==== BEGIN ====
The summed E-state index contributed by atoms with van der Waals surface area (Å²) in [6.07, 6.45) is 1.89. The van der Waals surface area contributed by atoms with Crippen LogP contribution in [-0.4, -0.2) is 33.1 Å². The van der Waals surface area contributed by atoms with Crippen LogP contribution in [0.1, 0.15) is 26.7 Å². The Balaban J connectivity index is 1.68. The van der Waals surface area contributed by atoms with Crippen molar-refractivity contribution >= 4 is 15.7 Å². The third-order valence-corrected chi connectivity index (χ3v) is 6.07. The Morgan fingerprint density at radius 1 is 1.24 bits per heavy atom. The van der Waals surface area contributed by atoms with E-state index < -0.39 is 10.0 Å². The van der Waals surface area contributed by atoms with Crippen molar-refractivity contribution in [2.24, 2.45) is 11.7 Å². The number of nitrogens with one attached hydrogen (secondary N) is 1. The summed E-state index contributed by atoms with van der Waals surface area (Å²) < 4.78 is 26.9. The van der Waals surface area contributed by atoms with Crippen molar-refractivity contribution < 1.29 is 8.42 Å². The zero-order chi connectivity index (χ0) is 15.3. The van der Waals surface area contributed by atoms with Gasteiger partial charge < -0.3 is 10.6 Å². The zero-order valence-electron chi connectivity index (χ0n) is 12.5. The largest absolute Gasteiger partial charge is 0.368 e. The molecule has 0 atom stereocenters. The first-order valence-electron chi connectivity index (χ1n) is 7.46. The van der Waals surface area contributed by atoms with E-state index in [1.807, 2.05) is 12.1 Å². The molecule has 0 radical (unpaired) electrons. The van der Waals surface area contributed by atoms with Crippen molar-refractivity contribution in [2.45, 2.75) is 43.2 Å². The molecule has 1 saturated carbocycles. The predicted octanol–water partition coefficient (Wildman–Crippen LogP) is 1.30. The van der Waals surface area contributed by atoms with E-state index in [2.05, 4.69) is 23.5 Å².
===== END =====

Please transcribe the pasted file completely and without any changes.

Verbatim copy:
The summed E-state index contributed by atoms with van der Waals surface area (Å²) in [6.07, 6.45) is 1.89. The van der Waals surface area contributed by atoms with Crippen LogP contribution in [-0.4, -0.2) is 33.1 Å². The van der Waals surface area contributed by atoms with Crippen LogP contribution in [0.1, 0.15) is 26.7 Å². The Balaban J connectivity index is 1.68. The van der Waals surface area contributed by atoms with Crippen molar-refractivity contribution >= 4 is 15.7 Å². The third-order valence-corrected chi connectivity index (χ3v) is 6.07. The Morgan fingerprint density at radius 1 is 1.24 bits per heavy atom. The van der Waals surface area contributed by atoms with E-state index < -0.39 is 10.0 Å². The van der Waals surface area contributed by atoms with Crippen molar-refractivity contribution in [2.24, 2.45) is 11.7 Å². The number of nitrogens with one attached hydrogen (secondary N) is 1. The summed E-state index contributed by atoms with van der Waals surface area (Å²) < 4.78 is 26.9. The van der Waals surface area contributed by atoms with Crippen molar-refractivity contribution < 1.29 is 8.42 Å². The zero-order chi connectivity index (χ0) is 15.3. The van der Waals surface area contributed by atoms with Gasteiger partial charge < -0.3 is 10.6 Å². The zero-order valence-electron chi connectivity index (χ0n) is 12.5. The largest absolute Gasteiger partial charge is 0.368 e. The molecule has 0 atom stereocenters. The first-order valence-electron chi connectivity index (χ1n) is 7.46. The van der Waals surface area contributed by atoms with E-state index in [1.807, 2.05) is 12.1 Å². The molecule has 0 radical (unpaired) electrons. The van der Waals surface area contributed by atoms with Crippen molar-refractivity contribution in [2.45, 2.75) is 43.2 Å². The molecule has 1 saturated carbocycles. The predicted octanol–water partition coefficient (Wildman–Crippen LogP) is 1.30. The van der Waals surface area contributed by atoms with E-state index in [2.05, 4.69) is 23.5 Å².